Vigorous daily exercise makes you twice as prone to heart attack, stroke: Study


Physical activity proves to be beneficial for people with a heart disease but based on two new studies, excessive intense exercise may increase a person's risk of death from a stroke or heart attack.

One of the studies examined 1,038 people with a heart disease for a decade and found that those who exercised vigorously every day were more than twice as likely to pass away from a stroke or heart attack than those who trained from only two to four days per week. Those who never or rarely exercised had the highest risk. However, an expert who was not part of the study said that exercise is good medicine in general.

"Folks with heart disease should continue to engage in some form of daily physical activity," director of The Center for Cardiovascular Lifestyle Medicine Barbara George from Winthrop University Hospital in New York said. She added that moderation is important.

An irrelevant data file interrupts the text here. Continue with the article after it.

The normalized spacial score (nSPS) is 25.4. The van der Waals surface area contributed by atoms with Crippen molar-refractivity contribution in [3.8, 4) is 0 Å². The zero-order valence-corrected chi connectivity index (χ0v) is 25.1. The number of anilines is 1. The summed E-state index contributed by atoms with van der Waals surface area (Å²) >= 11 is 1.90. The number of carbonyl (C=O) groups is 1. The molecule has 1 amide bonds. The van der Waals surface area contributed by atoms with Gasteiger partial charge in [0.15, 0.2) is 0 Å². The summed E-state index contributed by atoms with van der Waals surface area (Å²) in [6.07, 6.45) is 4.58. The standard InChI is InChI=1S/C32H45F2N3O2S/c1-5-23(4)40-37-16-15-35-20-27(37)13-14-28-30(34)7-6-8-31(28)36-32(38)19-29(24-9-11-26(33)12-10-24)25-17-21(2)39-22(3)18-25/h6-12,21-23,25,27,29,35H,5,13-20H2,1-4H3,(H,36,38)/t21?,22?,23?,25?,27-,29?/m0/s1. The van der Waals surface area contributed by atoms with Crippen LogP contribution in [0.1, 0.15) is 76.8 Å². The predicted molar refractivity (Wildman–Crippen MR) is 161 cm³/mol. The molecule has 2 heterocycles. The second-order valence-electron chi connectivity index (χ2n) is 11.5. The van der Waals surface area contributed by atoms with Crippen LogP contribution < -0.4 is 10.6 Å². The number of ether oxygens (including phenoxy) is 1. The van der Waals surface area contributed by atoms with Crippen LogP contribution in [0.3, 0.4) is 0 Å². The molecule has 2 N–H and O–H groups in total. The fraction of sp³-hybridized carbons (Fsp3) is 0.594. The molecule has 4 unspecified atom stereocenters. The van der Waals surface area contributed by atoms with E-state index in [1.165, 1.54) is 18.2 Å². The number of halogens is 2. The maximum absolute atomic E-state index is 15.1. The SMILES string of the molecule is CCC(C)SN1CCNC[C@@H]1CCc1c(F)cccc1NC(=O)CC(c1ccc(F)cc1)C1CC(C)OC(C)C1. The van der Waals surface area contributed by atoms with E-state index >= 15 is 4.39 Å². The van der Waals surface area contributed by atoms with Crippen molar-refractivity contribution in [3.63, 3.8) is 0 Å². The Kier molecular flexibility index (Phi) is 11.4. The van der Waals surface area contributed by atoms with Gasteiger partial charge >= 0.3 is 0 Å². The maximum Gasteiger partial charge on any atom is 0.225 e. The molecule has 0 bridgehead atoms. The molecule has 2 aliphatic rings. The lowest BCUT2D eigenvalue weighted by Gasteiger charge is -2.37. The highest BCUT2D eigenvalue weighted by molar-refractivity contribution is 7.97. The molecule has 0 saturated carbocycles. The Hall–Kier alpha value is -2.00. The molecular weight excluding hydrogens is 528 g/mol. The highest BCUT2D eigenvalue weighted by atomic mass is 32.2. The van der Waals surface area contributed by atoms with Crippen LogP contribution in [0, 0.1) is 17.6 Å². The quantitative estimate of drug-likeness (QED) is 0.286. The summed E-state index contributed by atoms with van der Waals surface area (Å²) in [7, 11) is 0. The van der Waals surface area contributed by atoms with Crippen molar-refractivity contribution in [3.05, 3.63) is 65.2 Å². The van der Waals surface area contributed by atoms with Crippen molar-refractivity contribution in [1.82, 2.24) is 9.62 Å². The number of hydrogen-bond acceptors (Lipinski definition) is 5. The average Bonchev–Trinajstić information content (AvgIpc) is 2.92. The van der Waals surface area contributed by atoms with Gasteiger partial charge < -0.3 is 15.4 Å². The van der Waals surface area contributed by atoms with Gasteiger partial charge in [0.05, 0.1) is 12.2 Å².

It is clear that inactivity is dangerous for heart disease patients and the association between intense exercise and death from heart disease is unclear.

The latest data indicates that strenuous physical activity could also have some adverse effects on the heart, the links are still not clear. It could be that intense working out may raise inflammation and oxidative stress which could explain the increase in deaths among those who exercise strenuously.

Another study by Dr. Nikola Drca from the Karolinska Institute in Stockholm, Sweden, studied more than 44,000 men aged 45 years old to 79. The men were interviewed about their levels of physical activity when they were aged 15, 30, 50 and on the previous year. The team studied their heart health for about 12 years. The study found that endurance exercise ups the risk of atrial fibrillation, which is a cardiac arrhythmia that is not life-threatening but increases the risk of a stroke.

The benefits of working out are clear and not to be questioned and as per the researchers, it should even be reinforced. However, the studies suggest that recommendations for exercise should be fine-tuned to maximize the benefits and prevent the adverse effects, similar to other therapies and drugs that require moderation.

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